The largest radio receiver on earth is in New Mexico. Pilots call it “the mushroom patch.” Its real name is the Very Large Array. The “VLA” is a series of huge satellite disks on thirty-eight miles of railways. Together the dishes mimic a single telescope the size of Washington, D.C. Astronomers come from all over the world to analyze the optical images of the heavens composed by the VLA from the radio signals it receives from space. Why is such a giant apparatus needed? Because the radio waves, often emitted from sources millions of light years away, are very faint. The total energy of all radio waves ever recorded barely equals the force of a single snowflake hitting the ground.1
What great lengths people will go to searching for a faint message from space when God has spoken so clearly through His Son and His Word! Straining through the eyes of telescopes and the electronic ears of the VLA, they search the infinite darkness of the universe for a word. And all the while, “We have the word of the prophets made more certain, and you will do well to pay attention to it, as to a light shining in a dark place, until the day dawns and the morning star arises in your hearts” (2 Peter 1:19).
But God not only has spoken clearly and powerfully to us through Christ and the Scriptures, He also has a Very Large Ear continuously open to us. He will hear every prayer of His children, even when our prayers are weaker than a snowflake. That’s why, of all the Spiritual Disciplines, prayer is second only to the intake of God’s Word in importance.
The dynamic relationship of prayer to the intake of God’s Word, and their prominence over all other Spiritual Disciplines, is illustrated from Christian history by Carl Lundquist:
The New Testament church built two other disciplines upon prayer and Bible study, the Lord’s Supper and small cell groups. John Wesley emphasized five works of piety by adding fasting. The medieval mystics wrote about nine disciplines clustered around three experiences: purgation of sin, enlightenment of the spirit and union with God. Later the Keswick Convention approach to practical holiness revolved around five different religious exercises. Today Richard Foster’s book, Celebration of Discipline, lists twelve disciplines—all of them relevant to the contemporary Christian. But whatever varying religious exercises we may practice, without the two basic ones of Emmaus—prayer and Bible reading—the others are empty and powerless.2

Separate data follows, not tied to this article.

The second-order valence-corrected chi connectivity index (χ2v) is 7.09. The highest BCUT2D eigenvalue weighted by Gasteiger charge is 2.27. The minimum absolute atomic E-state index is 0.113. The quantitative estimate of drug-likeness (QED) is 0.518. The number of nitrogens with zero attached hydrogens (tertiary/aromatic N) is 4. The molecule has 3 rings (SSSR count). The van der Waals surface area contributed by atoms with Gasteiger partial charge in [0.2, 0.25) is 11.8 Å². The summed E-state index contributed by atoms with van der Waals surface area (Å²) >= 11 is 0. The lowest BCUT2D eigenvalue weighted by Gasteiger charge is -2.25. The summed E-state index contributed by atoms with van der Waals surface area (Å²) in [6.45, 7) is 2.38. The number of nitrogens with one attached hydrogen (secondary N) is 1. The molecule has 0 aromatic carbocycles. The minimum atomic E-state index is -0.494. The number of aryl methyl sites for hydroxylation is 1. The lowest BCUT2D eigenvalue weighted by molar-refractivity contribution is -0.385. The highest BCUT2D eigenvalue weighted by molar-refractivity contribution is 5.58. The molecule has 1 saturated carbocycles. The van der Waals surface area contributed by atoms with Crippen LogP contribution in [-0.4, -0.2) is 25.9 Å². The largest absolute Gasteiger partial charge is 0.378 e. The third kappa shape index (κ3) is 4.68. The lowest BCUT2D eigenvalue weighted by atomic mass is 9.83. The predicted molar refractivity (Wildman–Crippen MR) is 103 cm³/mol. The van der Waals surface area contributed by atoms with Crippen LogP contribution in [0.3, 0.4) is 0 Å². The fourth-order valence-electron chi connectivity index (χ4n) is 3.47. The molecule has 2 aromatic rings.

If Lundquist is right, as I believe he is, then one of the main reasons for a lack of Godliness is prayerlessness.
During the 1980s, more than seventeen thousand members of a major evangelical denomination were surveyed about their prayer habits while attending seminars on prayer for spiritual awakening. Because they attended this kind of seminar, we can assume these people are above average in their interest in prayer. And yet, the surveys revealed that they pray an average of less than five minutes each day. There were two thousand pastors and wives at these same seminars. By their own admission, they pray less than seven minutes a day. It’s very easy to make people feel guilty about failure in prayer, and that’s not the intent of this chapter. But we must come to grips with the fact that to be like Jesus we must pray.
Donald S. Whitney, Spiritual Disciplines for the Christian Life (Colorado Springs, CO: NavPress, 1991), 65–66.
We have just released a new Bible study the first half of Spiritual Disciplines for the Christian Life that covers many of the chapters in Donald Whitney’s book.
These lessons are available on Amazon, as well as a part of Good Questions Have Groups Talking Subscription Service. Like Netflix for Bible Lessons, one low subscription gives you access to all our lessons–thousands of them. For a medium-sized church, lessons are as little as $10 per teacher per year.